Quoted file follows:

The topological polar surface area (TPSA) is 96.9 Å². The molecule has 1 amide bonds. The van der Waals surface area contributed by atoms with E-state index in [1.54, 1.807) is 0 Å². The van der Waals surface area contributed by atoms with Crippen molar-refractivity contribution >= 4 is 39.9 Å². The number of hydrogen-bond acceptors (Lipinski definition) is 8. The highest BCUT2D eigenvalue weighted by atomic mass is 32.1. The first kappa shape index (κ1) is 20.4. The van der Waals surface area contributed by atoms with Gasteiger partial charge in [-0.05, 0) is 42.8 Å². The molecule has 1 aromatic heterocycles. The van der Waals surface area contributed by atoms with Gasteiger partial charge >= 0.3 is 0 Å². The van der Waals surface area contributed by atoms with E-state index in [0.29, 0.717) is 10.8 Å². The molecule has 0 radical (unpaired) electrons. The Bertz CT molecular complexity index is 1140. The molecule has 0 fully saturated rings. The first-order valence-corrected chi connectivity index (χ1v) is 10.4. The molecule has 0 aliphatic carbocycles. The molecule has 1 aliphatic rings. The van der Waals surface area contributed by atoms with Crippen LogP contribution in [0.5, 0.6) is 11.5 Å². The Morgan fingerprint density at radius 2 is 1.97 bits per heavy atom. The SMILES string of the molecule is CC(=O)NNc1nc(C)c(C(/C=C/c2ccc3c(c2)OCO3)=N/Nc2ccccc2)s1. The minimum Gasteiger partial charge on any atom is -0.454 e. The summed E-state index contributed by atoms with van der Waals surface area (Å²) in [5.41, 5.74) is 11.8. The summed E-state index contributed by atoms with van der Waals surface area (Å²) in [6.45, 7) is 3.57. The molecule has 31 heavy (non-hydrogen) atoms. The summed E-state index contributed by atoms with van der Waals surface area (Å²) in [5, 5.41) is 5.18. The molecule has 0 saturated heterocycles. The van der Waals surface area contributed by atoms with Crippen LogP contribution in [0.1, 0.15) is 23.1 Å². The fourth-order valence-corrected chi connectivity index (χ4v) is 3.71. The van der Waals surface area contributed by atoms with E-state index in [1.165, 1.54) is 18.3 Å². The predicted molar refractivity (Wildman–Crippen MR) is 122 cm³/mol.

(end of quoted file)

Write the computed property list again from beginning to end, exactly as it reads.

The topological polar surface area (TPSA) is 96.9 Å². The molecule has 1 amide bonds. The van der Waals surface area contributed by atoms with E-state index in [1.54, 1.807) is 0 Å². The van der Waals surface area contributed by atoms with Crippen molar-refractivity contribution >= 4 is 39.9 Å². The number of hydrogen-bond acceptors (Lipinski definition) is 8. The highest BCUT2D eigenvalue weighted by atomic mass is 32.1. The first kappa shape index (κ1) is 20.4. The van der Waals surface area contributed by atoms with Gasteiger partial charge in [-0.05, 0) is 42.8 Å². The molecule has 1 aromatic heterocycles. The van der Waals surface area contributed by atoms with Gasteiger partial charge >= 0.3 is 0 Å². The van der Waals surface area contributed by atoms with E-state index in [0.29, 0.717) is 10.8 Å². The molecule has 0 radical (unpaired) electrons. The Bertz CT molecular complexity index is 1140. The molecule has 0 fully saturated rings. The first-order valence-corrected chi connectivity index (χ1v) is 10.4. The molecule has 0 aliphatic carbocycles. The molecule has 1 aliphatic rings. The van der Waals surface area contributed by atoms with Crippen LogP contribution in [0.5, 0.6) is 11.5 Å². The Morgan fingerprint density at radius 2 is 1.97 bits per heavy atom. The SMILES string of the molecule is CC(=O)NNc1nc(C)c(C(/C=C/c2ccc3c(c2)OCO3)=N/Nc2ccccc2)s1. The minimum Gasteiger partial charge on any atom is -0.454 e. The summed E-state index contributed by atoms with van der Waals surface area (Å²) in [5.41, 5.74) is 11.8. The summed E-state index contributed by atoms with van der Waals surface area (Å²) in [6.45, 7) is 3.57. The molecule has 31 heavy (non-hydrogen) atoms. The summed E-state index contributed by atoms with van der Waals surface area (Å²) in [5, 5.41) is 5.18. The molecule has 0 saturated heterocycles. The van der Waals surface area contributed by atoms with Crippen LogP contribution in [0.1, 0.15) is 23.1 Å². The fourth-order valence-corrected chi connectivity index (χ4v) is 3.71. The van der Waals surface area contributed by atoms with E-state index in [1.165, 1.54) is 18.3 Å². The predicted molar refractivity (Wildman–Crippen MR) is 122 cm³/mol.